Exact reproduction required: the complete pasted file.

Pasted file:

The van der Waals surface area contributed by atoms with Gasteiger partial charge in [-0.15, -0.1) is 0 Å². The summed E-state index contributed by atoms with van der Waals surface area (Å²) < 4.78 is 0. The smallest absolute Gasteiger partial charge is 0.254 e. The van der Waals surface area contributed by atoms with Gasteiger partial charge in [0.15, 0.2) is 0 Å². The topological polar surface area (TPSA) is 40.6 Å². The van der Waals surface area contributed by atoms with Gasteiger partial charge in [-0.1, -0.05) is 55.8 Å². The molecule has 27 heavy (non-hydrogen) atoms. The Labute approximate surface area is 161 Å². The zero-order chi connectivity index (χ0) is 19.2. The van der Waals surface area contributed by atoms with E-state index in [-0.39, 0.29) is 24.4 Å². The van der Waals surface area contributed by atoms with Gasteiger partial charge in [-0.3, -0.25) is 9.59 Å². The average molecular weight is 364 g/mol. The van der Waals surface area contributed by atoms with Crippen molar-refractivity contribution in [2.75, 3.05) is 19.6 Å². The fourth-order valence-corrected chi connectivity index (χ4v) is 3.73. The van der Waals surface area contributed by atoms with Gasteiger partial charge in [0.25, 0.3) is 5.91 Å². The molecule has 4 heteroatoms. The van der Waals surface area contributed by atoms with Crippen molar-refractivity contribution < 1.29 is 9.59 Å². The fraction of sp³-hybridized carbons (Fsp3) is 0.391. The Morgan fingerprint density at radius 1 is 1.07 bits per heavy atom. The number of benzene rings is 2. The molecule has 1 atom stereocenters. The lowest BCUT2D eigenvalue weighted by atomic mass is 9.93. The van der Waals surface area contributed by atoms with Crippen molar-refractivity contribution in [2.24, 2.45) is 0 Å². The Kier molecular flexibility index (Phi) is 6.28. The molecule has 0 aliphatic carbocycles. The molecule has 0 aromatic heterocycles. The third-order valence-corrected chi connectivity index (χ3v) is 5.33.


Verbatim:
The van der Waals surface area contributed by atoms with Gasteiger partial charge in [-0.15, -0.1) is 0 Å². The summed E-state index contributed by atoms with van der Waals surface area (Å²) < 4.78 is 0. The smallest absolute Gasteiger partial charge is 0.254 e. The van der Waals surface area contributed by atoms with Gasteiger partial charge in [0.15, 0.2) is 0 Å². The topological polar surface area (TPSA) is 40.6 Å². The van der Waals surface area contributed by atoms with Gasteiger partial charge in [-0.1, -0.05) is 55.8 Å². The molecule has 27 heavy (non-hydrogen) atoms. The Labute approximate surface area is 161 Å². The zero-order chi connectivity index (χ0) is 19.2. The van der Waals surface area contributed by atoms with E-state index in [-0.39, 0.29) is 24.4 Å². The van der Waals surface area contributed by atoms with Gasteiger partial charge in [-0.3, -0.25) is 9.59 Å². The average molecular weight is 364 g/mol. The van der Waals surface area contributed by atoms with Crippen molar-refractivity contribution in [2.75, 3.05) is 19.6 Å². The fourth-order valence-corrected chi connectivity index (χ4v) is 3.73. The van der Waals surface area contributed by atoms with Gasteiger partial charge in [0.25, 0.3) is 5.91 Å². The molecule has 4 heteroatoms. The van der Waals surface area contributed by atoms with Crippen molar-refractivity contribution < 1.29 is 9.59 Å². The fraction of sp³-hybridized carbons (Fsp3) is 0.391. The Morgan fingerprint density at radius 1 is 1.07 bits per heavy atom. The number of benzene rings is 2. The molecule has 1 atom stereocenters. The lowest BCUT2D eigenvalue weighted by atomic mass is 9.93. The van der Waals surface area contributed by atoms with Crippen molar-refractivity contribution in [2.24, 2.45) is 0 Å². The Kier molecular flexibility index (Phi) is 6.28. The molecule has 0 aliphatic carbocycles. The molecule has 0 aromatic heterocycles. The third-order valence-corrected chi connectivity index (χ3v) is 5.33.